Trump asks Supreme Court to block more subpoenas for financial docs
Justice Ruth Bader Ginsburg on Friday put a temporary hold on House subpoenas requesting President Donald Trump’s financial documents from two banks. In a brief order, Ginsburg said a lower court opinion that allowed the subpoenas to proceed would go on hold until December 13.
Earlier in the day, Trump had asked the justices to freeze the subpoenas to give his personal lawyers more time to ask the Supreme Court to take up his appeal.
Ginsburg, who has jurisdiction over the lower court, likely acted to give her colleagues more time to consider Trump’s request. She also instructed the House to respond to Trump’s petition by Wednesday.
Lawyers for Trump told the justices that the subpoenas are “extraordinarily broad” and that they raise “profound separation-of-powers concerns.”
In all, three separate cases pertaining to Trump’s records — two of which concern House subpoenas — are before the justices. Ginsburg’s order signals that all of the petitions could be considered by the court December 13 during its regularly scheduled closed-door conference. No documents are expected to be released until the Supreme Court acts.
The cases are at different stages and it is unclear how soon the court might issue an order or agree to take up one of the challenges.
The justices are in the middle of a blockbuster term considering cases on abortion, the Second Amendment, immigration and LGBT rights. If the court is going to add a case concerning Trump’s records to the docket this term, it would likely have to act by mid-January.
The latest case concerns subpoenas that the House Intelligence and Financial Services committees issued to Deutsche Bank and Capital One asking for a variety of documents from the President, members of his family, the Trump Organization and several affiliated entities. Trump’s lawyers are seeking to block the subpoenas from going forward, to give the President time to formally ask the justices to take up his appeal.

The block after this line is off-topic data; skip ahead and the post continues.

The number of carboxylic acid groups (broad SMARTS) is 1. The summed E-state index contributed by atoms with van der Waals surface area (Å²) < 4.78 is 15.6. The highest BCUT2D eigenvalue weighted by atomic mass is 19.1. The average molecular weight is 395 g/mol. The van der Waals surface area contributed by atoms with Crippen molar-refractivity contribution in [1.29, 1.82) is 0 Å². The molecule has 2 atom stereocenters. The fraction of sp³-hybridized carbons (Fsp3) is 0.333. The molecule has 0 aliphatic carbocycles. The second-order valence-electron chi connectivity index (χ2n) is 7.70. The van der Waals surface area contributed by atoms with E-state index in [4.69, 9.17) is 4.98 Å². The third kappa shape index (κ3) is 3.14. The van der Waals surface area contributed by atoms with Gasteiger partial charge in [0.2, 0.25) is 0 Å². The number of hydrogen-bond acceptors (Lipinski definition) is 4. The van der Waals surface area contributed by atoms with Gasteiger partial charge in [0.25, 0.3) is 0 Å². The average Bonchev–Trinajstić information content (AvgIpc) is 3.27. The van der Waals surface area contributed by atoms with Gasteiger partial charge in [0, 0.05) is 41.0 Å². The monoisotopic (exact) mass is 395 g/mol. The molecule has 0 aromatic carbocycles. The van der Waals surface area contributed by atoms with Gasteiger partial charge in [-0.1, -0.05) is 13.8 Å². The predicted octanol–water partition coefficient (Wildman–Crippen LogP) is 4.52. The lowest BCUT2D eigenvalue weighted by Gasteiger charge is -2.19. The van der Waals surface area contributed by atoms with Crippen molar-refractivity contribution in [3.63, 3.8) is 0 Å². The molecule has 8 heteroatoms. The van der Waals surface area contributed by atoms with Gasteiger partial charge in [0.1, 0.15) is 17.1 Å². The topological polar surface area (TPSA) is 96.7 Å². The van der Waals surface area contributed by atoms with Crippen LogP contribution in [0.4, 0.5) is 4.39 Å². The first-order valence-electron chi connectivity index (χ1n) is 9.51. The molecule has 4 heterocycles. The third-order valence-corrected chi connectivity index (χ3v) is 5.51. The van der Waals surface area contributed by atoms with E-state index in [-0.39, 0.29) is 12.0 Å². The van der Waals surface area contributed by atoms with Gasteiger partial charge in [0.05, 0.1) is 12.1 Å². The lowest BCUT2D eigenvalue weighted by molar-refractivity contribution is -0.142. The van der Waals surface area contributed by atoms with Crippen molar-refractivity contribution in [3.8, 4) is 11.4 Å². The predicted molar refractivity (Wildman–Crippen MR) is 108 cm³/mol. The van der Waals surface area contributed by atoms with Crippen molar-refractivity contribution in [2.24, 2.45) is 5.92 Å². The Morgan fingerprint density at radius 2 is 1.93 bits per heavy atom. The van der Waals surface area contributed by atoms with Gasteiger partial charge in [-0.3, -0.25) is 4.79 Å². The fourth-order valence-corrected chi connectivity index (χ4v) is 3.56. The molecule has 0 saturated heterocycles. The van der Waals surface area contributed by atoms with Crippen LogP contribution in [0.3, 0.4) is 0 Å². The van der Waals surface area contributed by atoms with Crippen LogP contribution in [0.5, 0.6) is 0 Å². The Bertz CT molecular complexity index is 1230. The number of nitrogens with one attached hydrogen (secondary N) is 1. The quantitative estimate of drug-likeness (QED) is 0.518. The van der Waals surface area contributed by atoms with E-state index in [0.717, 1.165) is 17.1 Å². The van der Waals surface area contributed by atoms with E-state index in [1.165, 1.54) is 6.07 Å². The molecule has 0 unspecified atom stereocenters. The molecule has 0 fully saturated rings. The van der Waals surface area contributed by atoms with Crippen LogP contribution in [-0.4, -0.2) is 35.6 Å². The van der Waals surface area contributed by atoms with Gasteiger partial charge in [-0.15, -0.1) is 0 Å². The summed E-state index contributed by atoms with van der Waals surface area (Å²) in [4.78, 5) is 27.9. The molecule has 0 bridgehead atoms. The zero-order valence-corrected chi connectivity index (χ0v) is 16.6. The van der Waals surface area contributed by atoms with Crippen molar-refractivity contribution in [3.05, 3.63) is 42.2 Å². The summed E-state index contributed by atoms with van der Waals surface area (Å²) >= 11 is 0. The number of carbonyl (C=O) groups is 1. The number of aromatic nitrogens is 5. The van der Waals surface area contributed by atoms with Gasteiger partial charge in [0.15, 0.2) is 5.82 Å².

A federal appeals court allowed the subpoenas for most of the documents to go forward earlier in the week, but agreed to put the ruling on a seven-day hold so that Trump could ask the Supreme Court to step in.
“Unquestionably, disclosure of the financial records sought by the Committees will subject [Trump’s] private business affairs to the Committees’ scrutiny,” the 2nd US Circuit Court of Appeals held on Tuesday, “however, inquiry into private affairs is not always beyond the investigative power of Congress.”
The court said the “interests of Congress in pursuing the investigations for which the challenged subpoenas were issued substantially overbalance the privacy interests” of the President.
The ruling was the latest loss that Trump has sustained in court. Other courts have ruled against him in cases concerning a House subpoena to his longtime accounting firm, Mazars USA, as well as a subpoena from a New York grand jury.
In the latest petition, lawyers for Trump argue that the Supreme Court should treat him differently from ordinary plaintiffs and agree to the emergency petition because he is entitled to the “high degree of respect due the President of the United States.” They argue that in issuing the subpoenas, Congress exceeded its legislative authority by improperly engaging in law enforcement. These “dragnet” subpoenas, the lawyers argued, “look nothing like a legislative inquiry.”
This story has been updated.